When most people think about outdoor recreation in BC their minds quickly drift to Squamish, Whistler or Banff. These iconic places have stoked the imagination of climbers, skiers, hikers and trail runners for decades, drawing people from all over the planet to their lush forests, perfect rock and big-mountain landscapes.
Yet, there are numerous options for outdoor adventures in BC and – hear me out – at least one that is a better adventure destination than the aforementioned trio.
Tucked in the southeastern corner of British Columbia is the Kootenay Region, named after the Kutenai First Nation people. The region runs from the Canadian Rockies in the east, across the Purcell and Selkirk Mountains, Columbia River Valley, all the way to the Arrow Lakes region in the west and as far north as Revelstoke and Golden, near Rogers Pass. Many of the small towns in the Kootenays were settled in the late 1800s as mining establishments, and stayed that way for decades. First as silver, and more recently with coal and other deposits. Most of these towns have a couple thousand residents at most – a small, interconnected network known for its kindness and community feel.
I stumbled upon the Kootenay region late last year and have been back twice already. It's become my go-to adventure location in all of BC, if not Canada. The reason is simple: it has all the grandeur and expansive backcountry, with a fraction of the people. The options are bottomless, the access to world-class trails start at your front door, and in the winter the powder is as light champagne. Frankly, every time I return to the Kootenays I'm shocked that it's not a world-renowned outdoor playground. It will be soon enough, I suppose.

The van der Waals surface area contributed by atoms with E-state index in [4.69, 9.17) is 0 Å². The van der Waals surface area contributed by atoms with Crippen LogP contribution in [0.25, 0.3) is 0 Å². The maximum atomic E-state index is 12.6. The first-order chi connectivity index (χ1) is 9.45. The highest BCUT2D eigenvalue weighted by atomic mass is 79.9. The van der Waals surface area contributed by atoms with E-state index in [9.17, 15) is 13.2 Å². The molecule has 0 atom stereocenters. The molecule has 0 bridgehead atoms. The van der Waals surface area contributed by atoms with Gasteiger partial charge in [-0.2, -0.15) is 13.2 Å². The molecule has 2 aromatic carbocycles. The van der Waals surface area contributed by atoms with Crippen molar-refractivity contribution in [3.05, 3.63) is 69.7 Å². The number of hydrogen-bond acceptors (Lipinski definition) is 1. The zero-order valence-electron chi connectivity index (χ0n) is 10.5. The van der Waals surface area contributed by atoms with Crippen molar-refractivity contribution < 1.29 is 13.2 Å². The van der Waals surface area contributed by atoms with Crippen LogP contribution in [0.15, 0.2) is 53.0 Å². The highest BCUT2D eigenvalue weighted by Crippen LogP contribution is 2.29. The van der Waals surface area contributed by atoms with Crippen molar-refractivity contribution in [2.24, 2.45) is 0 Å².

I visited most recently this September, to ride single track around Fernie, Kimberley, and Cranbrook, in what locals call the West Kootenays. Each of these three towns have hundreds of miles of trail – sprawling mazes that can keep you entertained for weeks straight. We enjoyed a week of crisp fall weather; here's how you can experience the same thing, too.
On our first day we drove into Fernie, a small town encircled by the Rocky Mountains with a blossoming reputation for skiing, fly fishing and mountain biking. After a quick stop at Ski Base, a local ski and bike shop, and a coffee from Big Bang Bagels, we were on our way.
We spent the late morning riding the Montane loop just outside of town, a fun hour and a half lap with stunning views of the nearby mountains. In the afternoon we upped the ante and dropped into technical runs on the Fernie Mountain Bike Park. Thrilling and fast, we snuck in a pair of laps before calling it a day. That night we feasted at the Brickhouse and crashed in luxury at Lizard Creek Lodge and Snow Creek Cabins, both adjacent to the bike park.
We found ourselves up early the next morning, and on the road for less than an hour to Cranbrook. There we met up with Tristen Chernove, CEO of the Cranbrook airport, community board member and a Canadian road and track biking champion. He led us on a tour of the cross country trails around Isadore Canyon, just outside of town.
Blown away by the smooth banked turns, creative trail design and stunning views, we lost track of time and didn't have lunch until 3 p.m., at a local gem called Soul Food. We snuck in a second lap on the other side of Isadore after lunch, then headed to the Heidout Brewery for dinner and a tour of their beer-making operation. Stuffed full with delicious food, we retreated to Elizabeth Lake Lodge but before calling it a night enjoyed a rowdy 18 holes at their mini putt course, quite possibly the hardest mini putt in the world.
For our final day we headed to Kimberley, a quick 20 minutes away. Our single track finale was entirely within the Bootleg trails, which are pure bliss. Seamlessly crafted trails with big turns, jumps, and perfect flow. These trails are great for any level rider.
At the end of our three-day adventure, I drove away already scheming my return trip to the Kootenays. It's a truly magical place.
More Travel Content from ASN